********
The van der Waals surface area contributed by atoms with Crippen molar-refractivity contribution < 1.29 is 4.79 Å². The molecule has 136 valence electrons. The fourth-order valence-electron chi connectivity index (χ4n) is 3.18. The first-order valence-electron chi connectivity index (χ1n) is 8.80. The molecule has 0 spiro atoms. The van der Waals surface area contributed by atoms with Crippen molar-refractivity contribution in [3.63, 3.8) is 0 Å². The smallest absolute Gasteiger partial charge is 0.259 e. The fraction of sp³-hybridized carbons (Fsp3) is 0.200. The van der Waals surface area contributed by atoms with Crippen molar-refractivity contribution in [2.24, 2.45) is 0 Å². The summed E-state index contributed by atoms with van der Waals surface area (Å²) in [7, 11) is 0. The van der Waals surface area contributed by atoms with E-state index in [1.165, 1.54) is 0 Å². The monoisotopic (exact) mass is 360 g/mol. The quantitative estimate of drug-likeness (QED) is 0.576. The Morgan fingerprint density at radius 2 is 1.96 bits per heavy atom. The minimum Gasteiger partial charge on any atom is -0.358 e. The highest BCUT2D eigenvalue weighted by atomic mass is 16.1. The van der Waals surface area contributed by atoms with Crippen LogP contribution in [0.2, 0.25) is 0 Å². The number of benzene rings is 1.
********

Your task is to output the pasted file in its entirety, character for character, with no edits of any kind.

The van der Waals surface area contributed by atoms with Crippen molar-refractivity contribution < 1.29 is 4.79 Å². The molecule has 136 valence electrons. The fourth-order valence-electron chi connectivity index (χ4n) is 3.18. The first-order valence-electron chi connectivity index (χ1n) is 8.80. The molecule has 0 spiro atoms. The van der Waals surface area contributed by atoms with Crippen molar-refractivity contribution in [3.63, 3.8) is 0 Å². The smallest absolute Gasteiger partial charge is 0.259 e. The fraction of sp³-hybridized carbons (Fsp3) is 0.200. The van der Waals surface area contributed by atoms with Crippen molar-refractivity contribution in [2.24, 2.45) is 0 Å². The summed E-state index contributed by atoms with van der Waals surface area (Å²) in [7, 11) is 0. The van der Waals surface area contributed by atoms with E-state index in [1.165, 1.54) is 0 Å². The monoisotopic (exact) mass is 360 g/mol. The quantitative estimate of drug-likeness (QED) is 0.576. The Morgan fingerprint density at radius 2 is 1.96 bits per heavy atom. The minimum Gasteiger partial charge on any atom is -0.358 e. The highest BCUT2D eigenvalue weighted by atomic mass is 16.1. The van der Waals surface area contributed by atoms with Crippen LogP contribution in [0.2, 0.25) is 0 Å². The number of benzene rings is 1.